where T(n) is the nth triangular number.
This formula implies that a square with side T(n)
might be dissected into 1 square of side 1, 2 squares of side 2,
and so on up to n squares of side n.
Such a tiling is a partridge tiling,
after the partridge in the song
The Twelve Days of Christmas.
Robert Wainwright was the first to propose partridge tilings, and the first to find one: a square of side T(12), dissected in partridge fashion into squares with sides 1 through 12. Partridge tilings were later extended to shapes other than squares. See for example the August 2002 issue of Erich Friedman's Math Magic.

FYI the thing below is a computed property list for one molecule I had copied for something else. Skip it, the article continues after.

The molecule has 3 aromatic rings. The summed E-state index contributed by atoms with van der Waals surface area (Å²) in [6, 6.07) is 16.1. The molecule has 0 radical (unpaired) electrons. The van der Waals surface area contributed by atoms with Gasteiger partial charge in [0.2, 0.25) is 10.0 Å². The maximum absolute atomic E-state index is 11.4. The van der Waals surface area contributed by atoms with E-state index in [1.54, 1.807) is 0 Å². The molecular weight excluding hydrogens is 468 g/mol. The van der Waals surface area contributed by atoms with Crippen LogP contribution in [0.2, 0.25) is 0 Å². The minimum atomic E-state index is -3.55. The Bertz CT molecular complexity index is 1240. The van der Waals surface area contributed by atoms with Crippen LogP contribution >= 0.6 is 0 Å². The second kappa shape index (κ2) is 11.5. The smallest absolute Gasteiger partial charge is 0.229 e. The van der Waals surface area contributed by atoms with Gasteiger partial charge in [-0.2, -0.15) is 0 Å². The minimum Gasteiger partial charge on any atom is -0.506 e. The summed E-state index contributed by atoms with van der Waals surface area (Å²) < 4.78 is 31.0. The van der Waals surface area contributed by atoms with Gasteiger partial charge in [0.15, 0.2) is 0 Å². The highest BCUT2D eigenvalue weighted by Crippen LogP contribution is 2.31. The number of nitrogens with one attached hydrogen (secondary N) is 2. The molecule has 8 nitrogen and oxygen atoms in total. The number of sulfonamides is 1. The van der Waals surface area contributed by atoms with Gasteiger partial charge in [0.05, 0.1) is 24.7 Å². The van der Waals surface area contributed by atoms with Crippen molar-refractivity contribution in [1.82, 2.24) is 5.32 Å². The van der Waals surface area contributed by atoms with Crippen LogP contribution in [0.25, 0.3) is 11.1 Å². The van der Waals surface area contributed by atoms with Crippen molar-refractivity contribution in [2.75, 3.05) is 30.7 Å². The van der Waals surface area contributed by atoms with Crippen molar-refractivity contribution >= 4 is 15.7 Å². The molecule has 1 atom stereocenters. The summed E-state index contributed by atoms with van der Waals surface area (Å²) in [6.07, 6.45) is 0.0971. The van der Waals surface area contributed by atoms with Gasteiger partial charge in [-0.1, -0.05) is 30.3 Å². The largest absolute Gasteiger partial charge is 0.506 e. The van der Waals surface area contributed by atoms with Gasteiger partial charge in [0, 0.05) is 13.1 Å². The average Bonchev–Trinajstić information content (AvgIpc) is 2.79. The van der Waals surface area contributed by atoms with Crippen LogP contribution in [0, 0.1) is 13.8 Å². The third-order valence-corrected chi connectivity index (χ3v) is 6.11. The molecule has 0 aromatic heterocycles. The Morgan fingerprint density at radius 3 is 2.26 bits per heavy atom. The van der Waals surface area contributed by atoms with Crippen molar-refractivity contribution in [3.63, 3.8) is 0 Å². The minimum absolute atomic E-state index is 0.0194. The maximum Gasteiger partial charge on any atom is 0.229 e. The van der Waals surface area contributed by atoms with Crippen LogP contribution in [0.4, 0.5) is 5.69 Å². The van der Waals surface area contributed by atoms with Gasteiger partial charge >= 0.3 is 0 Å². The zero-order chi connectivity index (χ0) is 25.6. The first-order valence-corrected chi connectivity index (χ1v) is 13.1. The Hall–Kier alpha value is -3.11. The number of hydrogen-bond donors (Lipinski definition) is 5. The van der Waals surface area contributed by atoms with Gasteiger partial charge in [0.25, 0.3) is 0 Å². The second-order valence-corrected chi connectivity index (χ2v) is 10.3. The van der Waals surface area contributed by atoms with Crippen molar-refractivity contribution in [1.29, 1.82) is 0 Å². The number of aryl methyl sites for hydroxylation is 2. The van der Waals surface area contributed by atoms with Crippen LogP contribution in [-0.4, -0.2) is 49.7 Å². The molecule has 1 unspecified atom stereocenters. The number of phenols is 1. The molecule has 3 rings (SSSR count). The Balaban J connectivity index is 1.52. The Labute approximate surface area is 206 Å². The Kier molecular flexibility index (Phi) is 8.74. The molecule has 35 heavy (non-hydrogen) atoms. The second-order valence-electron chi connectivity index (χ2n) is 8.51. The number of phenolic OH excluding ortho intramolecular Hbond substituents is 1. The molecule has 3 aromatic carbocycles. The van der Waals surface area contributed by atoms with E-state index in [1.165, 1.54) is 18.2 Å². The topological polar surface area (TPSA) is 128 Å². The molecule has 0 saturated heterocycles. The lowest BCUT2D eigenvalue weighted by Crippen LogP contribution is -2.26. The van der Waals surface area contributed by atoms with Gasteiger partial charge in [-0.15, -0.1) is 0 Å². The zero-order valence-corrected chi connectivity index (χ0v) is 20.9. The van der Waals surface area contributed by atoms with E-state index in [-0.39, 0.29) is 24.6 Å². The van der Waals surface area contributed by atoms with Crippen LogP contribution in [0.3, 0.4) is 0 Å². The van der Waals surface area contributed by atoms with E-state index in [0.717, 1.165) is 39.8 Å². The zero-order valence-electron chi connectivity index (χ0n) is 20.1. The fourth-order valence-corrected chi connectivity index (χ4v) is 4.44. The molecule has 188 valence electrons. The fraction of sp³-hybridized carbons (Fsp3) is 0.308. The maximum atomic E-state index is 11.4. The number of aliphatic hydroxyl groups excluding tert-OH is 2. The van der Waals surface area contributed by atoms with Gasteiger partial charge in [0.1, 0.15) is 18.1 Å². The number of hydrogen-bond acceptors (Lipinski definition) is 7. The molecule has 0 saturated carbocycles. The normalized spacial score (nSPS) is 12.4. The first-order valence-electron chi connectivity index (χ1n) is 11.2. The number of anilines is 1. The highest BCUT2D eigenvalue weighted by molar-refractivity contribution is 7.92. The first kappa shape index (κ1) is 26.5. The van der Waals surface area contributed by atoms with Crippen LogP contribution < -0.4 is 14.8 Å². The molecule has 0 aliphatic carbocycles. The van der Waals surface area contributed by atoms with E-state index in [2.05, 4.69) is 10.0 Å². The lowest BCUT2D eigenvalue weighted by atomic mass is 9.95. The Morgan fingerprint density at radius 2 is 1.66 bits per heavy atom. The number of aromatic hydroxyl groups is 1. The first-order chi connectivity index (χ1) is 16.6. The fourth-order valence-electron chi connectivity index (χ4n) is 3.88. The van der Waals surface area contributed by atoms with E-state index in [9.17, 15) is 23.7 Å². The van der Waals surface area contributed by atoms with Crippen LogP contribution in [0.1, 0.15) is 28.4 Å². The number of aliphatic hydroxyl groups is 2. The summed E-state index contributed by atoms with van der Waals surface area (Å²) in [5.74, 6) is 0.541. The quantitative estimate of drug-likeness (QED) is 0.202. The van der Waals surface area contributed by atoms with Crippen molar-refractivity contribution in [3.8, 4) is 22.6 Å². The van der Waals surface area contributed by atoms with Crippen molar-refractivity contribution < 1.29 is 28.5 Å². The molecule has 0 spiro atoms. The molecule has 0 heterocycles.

In 2020 I found this minimal partridge tiling of the monodom:
This is a contiguous partridge tiling. The tiles of each size form a connected group. This is the only contiguous partridge tiling of the monodom with 6 sizes (the minimum), except that any rectangle formed by two equal pieces may be flipped.
Joyce Michel has pointed out that the groups are connected in series: the 1 is adjacent to the 2's, the 2's to the 3's, and so on in a clockwise spiral.
Joyce also extended the above tiling to use 7 sizes:
This tiling also has the groups connected in series in a clockwise spiral.
The only other contiguous partridge tiling that I know of is Michael Reid's trapezoidal tiling with 4 sizes:
I have found no other contiguous partridge tiling of any plane figure, whether or not the tiling is minimal. If you find one, please write.
See also Contiguous Reverse Partridge Tilings.
Last revised 2023-07-13.